When Picross e came out back in June, I was absolutely ecstatic. I didn’t even know that the game existed, so when I saw it in the weekly 3DS eShop release list, I was pretty blown away. Being at work, I had to wait an absolutely grueling six or seven hours before I was able to get home to purchase the thing in a frenzy of picross fandom. At least, as much of a frenzy as one can get into when downloading a picross video game.
Having burned through the game’s 150-ish puzzles by the time the weekend was up, I would have been severely disappointed if I’d bought anything but a picross game. I’ll forgive picross all of its shortcomings because it’s picross and I am hopelessly in love with picross. As it is, I was only slightly perturbed that my joy had been cut short just as it was reaching a fever pitch. It didn’t last long, but I’d say I got my eight bucks’ worth.
And then at the end of July, I was blindsided again by the launch of Picross e2. Though I did know it existed and that it was on the way, I had no idea that it would show up so soon. Again, I was forced to sit at my desk for hours, running down the clock until I could get home and download me a whole new batch of puzzles. There really need to be more unsecured wifi networks around here.
Of course, this time my expectations had been tempered. I knew that I was only going to be getting as many puzzles as I’d like, and that more than likely they’d be somewhat tricky at best. But like I said, it was still more picross, and that’s always a good thing for me.
I downloaded the game as soon as I arrived home, and the trouble began as soon as I removed the cute little gift wrap that 3DS game and app icons are covered in when you download them. The sleek blue presentation of Picross e had been replaced in Picross e2 with a grotesque lime-green theme. While it was a change that I was able to eventually learn to tune out, I am still a little miffed that somebody decided on using such an ugly colour.
The only way I’d be convinced that it was a solid colour choice is if this were some kind of Ghostbusters Picross and Slimer’s dumb face was plastered all over it. That’s just not the case. And it’s kind of a shame.
As for the game itself, it’s pretty much exactly the same as the last one. There are 150 puzzles, split between normal and free modes, and the difficulty generally ranges from “Special Ed Easy” to “Might Possibly Give You Trouble If You Don’t Understand How To Play.” This game still lacks any puzzle grids bigger than 15×15 (which contributes to the lack of difficulty), and still doesn’t put its puzzles into any coherent themed sets (which contributes to the lack of whimsy).
Though maybe I’m being too harsh. There are a handful of puzzles at the tail end of the game that did make me buckle down and apply all of my elite picrossing skills. These few puzzles got downright devious and were ultimately very satisfying to solve. But really, when only a dozen of the puzzles require any sort of brain usage, that’s sort of a sad situation.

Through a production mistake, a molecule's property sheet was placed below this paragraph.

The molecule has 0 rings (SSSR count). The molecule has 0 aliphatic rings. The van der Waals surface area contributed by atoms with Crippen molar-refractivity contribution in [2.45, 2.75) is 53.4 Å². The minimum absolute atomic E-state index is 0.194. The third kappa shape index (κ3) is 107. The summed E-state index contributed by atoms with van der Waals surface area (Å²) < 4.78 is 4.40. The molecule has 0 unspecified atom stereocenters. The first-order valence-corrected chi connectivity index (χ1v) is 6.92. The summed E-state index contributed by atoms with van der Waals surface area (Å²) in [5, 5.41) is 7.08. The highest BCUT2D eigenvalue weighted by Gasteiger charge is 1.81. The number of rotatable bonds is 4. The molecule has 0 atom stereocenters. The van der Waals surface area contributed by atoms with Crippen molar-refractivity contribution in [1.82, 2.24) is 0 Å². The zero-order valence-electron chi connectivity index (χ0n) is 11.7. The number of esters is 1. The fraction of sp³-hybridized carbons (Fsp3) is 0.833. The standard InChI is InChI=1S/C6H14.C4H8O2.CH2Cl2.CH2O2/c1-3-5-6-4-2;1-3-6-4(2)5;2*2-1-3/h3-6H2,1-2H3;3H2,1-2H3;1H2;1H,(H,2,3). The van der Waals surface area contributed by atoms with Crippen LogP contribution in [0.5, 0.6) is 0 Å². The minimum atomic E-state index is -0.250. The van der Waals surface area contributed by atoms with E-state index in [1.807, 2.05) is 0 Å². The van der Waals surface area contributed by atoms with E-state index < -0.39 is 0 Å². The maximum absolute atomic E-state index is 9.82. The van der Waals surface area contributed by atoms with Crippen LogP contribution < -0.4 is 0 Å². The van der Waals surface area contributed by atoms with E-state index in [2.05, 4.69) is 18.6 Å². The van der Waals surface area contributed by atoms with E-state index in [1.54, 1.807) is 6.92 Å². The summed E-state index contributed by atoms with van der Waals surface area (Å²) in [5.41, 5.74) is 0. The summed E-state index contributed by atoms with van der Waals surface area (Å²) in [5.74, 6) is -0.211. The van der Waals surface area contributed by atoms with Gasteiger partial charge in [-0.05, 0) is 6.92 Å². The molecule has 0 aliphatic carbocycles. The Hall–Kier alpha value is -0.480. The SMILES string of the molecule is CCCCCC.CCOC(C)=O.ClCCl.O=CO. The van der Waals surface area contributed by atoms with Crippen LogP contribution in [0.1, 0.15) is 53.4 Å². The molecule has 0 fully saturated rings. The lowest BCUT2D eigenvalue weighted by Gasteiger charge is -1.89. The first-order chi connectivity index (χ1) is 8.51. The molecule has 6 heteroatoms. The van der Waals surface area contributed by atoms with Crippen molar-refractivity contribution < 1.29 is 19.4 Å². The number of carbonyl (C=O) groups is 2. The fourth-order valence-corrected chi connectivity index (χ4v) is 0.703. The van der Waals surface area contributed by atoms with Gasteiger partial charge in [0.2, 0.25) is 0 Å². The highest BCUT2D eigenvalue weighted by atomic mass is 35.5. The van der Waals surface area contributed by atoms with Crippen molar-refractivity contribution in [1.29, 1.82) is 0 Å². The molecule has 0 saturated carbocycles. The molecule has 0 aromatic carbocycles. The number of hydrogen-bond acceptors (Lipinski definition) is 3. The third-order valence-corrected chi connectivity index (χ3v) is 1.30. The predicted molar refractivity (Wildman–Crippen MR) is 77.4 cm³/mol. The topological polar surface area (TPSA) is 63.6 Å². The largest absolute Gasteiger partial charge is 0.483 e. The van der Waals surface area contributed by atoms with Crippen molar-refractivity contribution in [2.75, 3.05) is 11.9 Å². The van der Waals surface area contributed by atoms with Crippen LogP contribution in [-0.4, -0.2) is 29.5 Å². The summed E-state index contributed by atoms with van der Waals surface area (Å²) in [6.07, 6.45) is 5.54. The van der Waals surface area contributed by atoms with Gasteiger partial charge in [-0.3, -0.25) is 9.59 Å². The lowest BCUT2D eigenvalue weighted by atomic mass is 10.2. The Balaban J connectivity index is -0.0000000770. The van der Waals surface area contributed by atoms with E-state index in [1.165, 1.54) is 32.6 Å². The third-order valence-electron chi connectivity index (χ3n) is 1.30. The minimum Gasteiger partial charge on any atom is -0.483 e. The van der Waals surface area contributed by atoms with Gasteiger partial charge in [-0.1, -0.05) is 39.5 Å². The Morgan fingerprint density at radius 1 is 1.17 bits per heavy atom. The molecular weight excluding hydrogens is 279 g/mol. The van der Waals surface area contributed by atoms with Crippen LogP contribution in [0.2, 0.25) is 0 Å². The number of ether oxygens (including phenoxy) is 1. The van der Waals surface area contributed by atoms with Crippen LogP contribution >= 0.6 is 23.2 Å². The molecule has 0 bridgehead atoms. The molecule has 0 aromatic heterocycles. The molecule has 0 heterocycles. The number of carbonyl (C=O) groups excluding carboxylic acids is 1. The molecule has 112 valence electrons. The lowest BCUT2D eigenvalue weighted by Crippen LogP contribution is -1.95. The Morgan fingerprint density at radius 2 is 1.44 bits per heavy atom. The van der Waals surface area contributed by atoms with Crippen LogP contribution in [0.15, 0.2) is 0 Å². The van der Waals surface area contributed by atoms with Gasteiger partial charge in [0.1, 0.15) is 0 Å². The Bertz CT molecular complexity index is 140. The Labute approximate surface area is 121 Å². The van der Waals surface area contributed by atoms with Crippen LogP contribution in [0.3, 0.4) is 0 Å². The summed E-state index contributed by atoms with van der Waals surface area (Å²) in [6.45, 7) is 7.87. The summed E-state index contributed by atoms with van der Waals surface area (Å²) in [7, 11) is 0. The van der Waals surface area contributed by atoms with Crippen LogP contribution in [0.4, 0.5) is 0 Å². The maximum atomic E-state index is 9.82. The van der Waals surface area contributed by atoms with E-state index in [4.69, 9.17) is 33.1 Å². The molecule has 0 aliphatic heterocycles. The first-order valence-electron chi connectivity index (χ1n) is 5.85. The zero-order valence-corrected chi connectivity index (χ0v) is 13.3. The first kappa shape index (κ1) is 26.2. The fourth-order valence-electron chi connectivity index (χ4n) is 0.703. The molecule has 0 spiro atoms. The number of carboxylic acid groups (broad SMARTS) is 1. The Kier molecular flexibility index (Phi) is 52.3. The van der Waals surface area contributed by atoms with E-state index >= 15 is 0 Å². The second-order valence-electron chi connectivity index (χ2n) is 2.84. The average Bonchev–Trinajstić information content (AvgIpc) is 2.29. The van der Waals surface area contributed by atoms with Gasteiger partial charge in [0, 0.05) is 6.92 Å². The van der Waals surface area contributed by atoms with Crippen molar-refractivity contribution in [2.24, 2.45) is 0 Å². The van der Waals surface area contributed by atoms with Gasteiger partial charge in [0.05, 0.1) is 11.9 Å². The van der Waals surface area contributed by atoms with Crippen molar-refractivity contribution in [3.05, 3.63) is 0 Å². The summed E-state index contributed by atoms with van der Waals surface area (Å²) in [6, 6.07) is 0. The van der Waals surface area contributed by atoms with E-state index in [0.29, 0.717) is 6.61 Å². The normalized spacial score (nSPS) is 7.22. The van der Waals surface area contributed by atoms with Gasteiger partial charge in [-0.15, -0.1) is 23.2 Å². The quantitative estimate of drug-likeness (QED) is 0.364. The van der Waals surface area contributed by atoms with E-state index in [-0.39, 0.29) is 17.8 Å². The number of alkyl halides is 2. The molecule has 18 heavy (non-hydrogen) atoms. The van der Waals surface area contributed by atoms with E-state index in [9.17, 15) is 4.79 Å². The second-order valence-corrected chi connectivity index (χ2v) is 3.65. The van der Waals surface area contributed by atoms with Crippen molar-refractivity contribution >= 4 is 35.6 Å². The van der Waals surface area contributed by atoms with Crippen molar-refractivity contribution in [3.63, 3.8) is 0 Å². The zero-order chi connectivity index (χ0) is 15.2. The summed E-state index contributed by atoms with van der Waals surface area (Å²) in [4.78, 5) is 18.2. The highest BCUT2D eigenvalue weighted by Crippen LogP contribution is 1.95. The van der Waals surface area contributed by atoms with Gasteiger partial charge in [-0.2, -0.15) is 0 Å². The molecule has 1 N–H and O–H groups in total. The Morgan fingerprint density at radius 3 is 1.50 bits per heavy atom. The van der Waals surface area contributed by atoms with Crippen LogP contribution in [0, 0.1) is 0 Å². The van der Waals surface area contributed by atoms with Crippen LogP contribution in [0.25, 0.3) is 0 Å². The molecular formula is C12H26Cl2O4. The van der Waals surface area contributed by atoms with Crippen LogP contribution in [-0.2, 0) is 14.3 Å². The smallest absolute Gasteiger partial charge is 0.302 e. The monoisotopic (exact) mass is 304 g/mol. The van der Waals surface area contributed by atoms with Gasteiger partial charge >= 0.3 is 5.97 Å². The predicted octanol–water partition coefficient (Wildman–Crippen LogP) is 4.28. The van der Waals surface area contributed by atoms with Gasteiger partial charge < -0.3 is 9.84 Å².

There is one huge major addition to Picross e2, and it’s not really for the better. A new mode is introduced, called Micross. I don’t know what that means for sure, as I skipped the tutorial faster than you can say “tutorials are dumb.” Micross puzzles do have a theme, and that theme is “works of art” which is pretty neat but diminished by the fact that there are only five micross puzzles.
Of course, that’s the catch. Each Micross puzzle is a little 8×8 panel, and when solved, each “chiseled” tile becomes its own 10×10 puzzle. This sounds great at face value, as it nearly doubles the amount of puzzles in the game. However, it’s really just a trick! Each and every sub-panel is so easy that halfway through I considered quitting because I felt like the game was actively insulting my intelligence. Some are so simple that the solution is a single straight line of tiles. There may have even been one in there that had a solution consiting on one tile. I believe there was a single panel in the entire Micross sub-game that required me to think at all.
So yeah, Micross sounds pretty neat on paper, but just does not work in practice. If you want to see a similar style of picross that is actually really great, go find the ROM for Mario’s Picross 2 for Game Boy. It’s exaclty what I want in a picross game.
Picross e2 does make one very, very important change for the better, though. Once you finish all the puzzles in any given category, it awards you with a little medal on the mode select screen. That’s exactly what I asked for! Good job, Jupiter! I’m not even being facetious here. Those little medals mean a lot to me. Like when you give a child a banana sticker for making his bed or whatever.
It may seem like I’ve got a bit of a grudge against Picross e2 for not being what I want it to be, but I really don’t. At the end of the day, it may be too easy for me, but it’s still a portable picross game, and one that’s a lot nicer to look at than Mario’s Picross. Has much less slippery controls, too. Somehow. I don’t know how you muck up the controls in Picross, but Mario’s Picross feels weird to me.
Anyway, if you’re looking for your next picross fix and you’ve got eight bucks to blow, Picross e2 certainly isn’t a bad way to go. It’ll scratch the itch, but ultimatly leave you wanting more. Which I guess is Jupiter’s plan, cause how else are they going to convince you to buy Picross e3?